Music student goes above and beyond

Cello There Phillip Watson poses for the Washburn Review with his cello. Watson also goes by the name "Brail."

ShelAtadgi / Washburn Review

The Music Department at Washburn often has aspiring musicians that go unnoticed by much of campus. Music performance major Phillip Watson, aka Brail, is a junior double-majoring in music performance voice and cello.

“I’ve always loved music, but one time I was in the third grade watching an episode of Tom and Jerry and he’s playing the bass and I thought it was the coolest thing in the world,” said Watson. “School told me I was too small to play the bass, so they put me on the cello.”

Watson had originally planned to come to Washburn studying in the field of psychology and using music as his pastime activity outside of school. When he found out he could get  a scholarship for all of his work in music, he decided to take music performance on instead.

Beginning under the teachings of Steven K. Elijah for cello performance, Watson had opportunity to learn what he needed to try-out and get a scholarship for music here at Washburn.

“I had a bout of depression and music was always something that I turned to,” said Watson. “It helped me and I wanted to be able to do that for somebody else, so I started writing.”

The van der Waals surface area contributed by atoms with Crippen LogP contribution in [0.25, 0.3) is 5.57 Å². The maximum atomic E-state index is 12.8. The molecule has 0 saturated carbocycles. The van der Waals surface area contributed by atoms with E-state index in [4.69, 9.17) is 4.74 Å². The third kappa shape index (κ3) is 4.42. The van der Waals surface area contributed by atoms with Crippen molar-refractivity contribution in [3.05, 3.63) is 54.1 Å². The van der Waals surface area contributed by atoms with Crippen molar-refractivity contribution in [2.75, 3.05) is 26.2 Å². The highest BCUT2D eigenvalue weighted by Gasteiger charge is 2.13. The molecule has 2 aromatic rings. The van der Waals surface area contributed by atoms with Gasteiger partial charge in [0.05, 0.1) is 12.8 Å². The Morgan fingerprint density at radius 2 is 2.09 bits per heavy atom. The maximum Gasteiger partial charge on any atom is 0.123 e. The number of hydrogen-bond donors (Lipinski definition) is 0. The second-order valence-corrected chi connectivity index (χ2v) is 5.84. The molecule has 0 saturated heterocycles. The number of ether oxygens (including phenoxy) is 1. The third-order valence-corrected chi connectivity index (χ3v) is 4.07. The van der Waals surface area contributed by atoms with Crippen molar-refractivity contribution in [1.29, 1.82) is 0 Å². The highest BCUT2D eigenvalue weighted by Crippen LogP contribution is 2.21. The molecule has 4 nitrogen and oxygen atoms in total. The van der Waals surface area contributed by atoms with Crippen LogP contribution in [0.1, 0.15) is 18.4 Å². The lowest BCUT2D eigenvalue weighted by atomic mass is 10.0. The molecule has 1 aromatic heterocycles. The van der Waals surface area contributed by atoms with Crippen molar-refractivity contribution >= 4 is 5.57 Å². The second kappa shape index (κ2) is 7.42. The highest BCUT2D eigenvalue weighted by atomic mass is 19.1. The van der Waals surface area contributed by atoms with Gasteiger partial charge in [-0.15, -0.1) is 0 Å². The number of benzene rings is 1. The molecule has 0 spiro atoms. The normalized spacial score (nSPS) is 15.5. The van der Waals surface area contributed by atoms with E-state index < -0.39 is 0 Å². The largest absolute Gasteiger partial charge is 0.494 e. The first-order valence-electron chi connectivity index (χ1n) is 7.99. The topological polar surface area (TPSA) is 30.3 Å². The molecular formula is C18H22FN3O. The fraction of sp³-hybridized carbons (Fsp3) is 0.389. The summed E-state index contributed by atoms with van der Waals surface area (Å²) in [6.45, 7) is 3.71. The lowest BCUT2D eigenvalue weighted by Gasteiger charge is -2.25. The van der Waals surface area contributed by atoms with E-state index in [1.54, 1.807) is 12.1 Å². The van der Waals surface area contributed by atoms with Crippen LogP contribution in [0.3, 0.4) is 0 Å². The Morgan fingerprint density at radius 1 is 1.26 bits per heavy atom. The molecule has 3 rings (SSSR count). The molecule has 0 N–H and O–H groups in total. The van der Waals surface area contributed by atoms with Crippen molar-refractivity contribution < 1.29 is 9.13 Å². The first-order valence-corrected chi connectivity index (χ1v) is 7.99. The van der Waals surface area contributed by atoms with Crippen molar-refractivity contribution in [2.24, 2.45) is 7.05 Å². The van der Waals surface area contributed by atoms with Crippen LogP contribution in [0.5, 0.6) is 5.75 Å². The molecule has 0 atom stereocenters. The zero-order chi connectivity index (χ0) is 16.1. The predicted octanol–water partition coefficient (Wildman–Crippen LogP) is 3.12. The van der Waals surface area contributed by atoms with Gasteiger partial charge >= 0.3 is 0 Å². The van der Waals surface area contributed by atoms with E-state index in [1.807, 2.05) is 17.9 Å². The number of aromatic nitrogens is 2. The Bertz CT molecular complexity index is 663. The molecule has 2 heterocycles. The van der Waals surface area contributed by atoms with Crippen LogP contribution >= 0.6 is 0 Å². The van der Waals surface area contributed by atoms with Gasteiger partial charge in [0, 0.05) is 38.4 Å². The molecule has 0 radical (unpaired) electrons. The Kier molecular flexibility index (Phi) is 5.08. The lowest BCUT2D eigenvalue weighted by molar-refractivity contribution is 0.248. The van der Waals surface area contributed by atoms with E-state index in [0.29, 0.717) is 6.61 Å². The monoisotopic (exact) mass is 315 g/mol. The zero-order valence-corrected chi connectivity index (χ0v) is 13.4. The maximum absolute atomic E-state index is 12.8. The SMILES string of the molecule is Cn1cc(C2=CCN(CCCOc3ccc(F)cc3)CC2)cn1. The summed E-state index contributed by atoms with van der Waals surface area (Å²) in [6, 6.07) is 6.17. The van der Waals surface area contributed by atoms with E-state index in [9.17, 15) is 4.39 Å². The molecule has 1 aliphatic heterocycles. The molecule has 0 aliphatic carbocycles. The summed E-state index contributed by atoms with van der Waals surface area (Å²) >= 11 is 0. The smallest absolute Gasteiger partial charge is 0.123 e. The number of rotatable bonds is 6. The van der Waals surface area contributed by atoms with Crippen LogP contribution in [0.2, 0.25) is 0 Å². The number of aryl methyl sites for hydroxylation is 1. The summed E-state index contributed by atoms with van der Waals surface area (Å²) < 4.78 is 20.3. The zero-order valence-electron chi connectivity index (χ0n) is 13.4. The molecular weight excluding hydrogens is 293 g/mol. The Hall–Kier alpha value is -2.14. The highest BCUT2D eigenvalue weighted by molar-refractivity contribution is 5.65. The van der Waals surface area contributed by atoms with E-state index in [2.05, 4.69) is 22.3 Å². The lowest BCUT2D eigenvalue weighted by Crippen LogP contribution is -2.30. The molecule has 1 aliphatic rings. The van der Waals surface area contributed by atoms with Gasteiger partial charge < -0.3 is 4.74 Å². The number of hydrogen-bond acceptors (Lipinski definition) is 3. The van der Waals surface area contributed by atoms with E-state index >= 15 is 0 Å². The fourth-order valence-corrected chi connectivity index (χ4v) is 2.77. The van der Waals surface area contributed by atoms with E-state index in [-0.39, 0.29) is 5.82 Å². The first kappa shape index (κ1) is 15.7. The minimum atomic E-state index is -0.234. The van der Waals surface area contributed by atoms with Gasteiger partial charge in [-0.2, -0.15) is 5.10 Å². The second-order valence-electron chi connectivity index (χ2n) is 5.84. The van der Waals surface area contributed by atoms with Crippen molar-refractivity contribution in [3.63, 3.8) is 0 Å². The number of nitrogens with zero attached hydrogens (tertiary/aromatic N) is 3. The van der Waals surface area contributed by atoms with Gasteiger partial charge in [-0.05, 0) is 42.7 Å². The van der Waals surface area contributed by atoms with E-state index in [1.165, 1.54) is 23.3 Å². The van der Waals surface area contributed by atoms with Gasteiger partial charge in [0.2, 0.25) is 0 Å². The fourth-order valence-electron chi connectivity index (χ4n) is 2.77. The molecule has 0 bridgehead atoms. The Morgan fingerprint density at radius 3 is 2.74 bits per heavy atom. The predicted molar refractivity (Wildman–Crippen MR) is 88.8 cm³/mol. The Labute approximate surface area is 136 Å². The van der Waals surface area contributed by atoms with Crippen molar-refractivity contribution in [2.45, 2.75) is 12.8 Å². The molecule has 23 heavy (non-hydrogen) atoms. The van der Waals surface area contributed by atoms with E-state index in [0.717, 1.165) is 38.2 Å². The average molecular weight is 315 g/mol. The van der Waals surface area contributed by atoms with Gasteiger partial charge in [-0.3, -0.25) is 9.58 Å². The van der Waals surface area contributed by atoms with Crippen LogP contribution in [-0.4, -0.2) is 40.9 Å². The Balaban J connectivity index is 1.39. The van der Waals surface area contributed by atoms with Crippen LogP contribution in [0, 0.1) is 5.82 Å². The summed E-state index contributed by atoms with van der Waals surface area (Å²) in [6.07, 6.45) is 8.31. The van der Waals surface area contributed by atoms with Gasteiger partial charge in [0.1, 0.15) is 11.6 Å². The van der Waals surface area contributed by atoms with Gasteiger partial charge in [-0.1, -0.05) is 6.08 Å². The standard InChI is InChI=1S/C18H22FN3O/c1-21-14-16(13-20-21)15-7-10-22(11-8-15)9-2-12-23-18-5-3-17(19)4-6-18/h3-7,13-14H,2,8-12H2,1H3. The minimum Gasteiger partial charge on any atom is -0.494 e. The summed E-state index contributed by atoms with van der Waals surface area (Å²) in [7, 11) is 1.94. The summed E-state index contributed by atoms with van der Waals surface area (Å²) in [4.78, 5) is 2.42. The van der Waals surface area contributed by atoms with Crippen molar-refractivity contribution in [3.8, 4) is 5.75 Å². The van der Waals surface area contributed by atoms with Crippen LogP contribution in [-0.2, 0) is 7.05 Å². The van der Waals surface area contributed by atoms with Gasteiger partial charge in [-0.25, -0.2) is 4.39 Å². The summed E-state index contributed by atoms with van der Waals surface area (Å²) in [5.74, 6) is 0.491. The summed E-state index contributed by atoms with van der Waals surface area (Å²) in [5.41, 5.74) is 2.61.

As Watson began to find his niche in music and song-writing he soon became the songwriter known as Brail. The name actually came from a free-styling moment with one of his friends who he had looked up to.

“He said it was kinda cool,” said Watson. “Hearing kinda cool from him was the most amazing thing ever, so Brail it was.”

Not only does Watson participate in music department events each year, but he stays an active musician in the community as well. He puts on annual concerts for the youth, leads his church’s praise team choir and does many independent gigs at local music performance venues.

“I’ve had the pleasure of being in two operas with Phillip: ‘Carmen’ my freshmen year and Gilbert and Sullivan’s ‘Christmas Story’ this year,” said Alex Joslin, junior music education major.

Watson knows it takes more than just music skills to become an artist as he constantly looks to also improve his business, management and writing skills.

Ultimately, Watson has one major goal in mind and a slew of future plans in action.

“I try to be someone everyone can follow; a leader,” said Watson. “But don’t be stupid, it’s hard work and you have to love what you do; strive to be the best musician you can be, but don’t quit your day job.”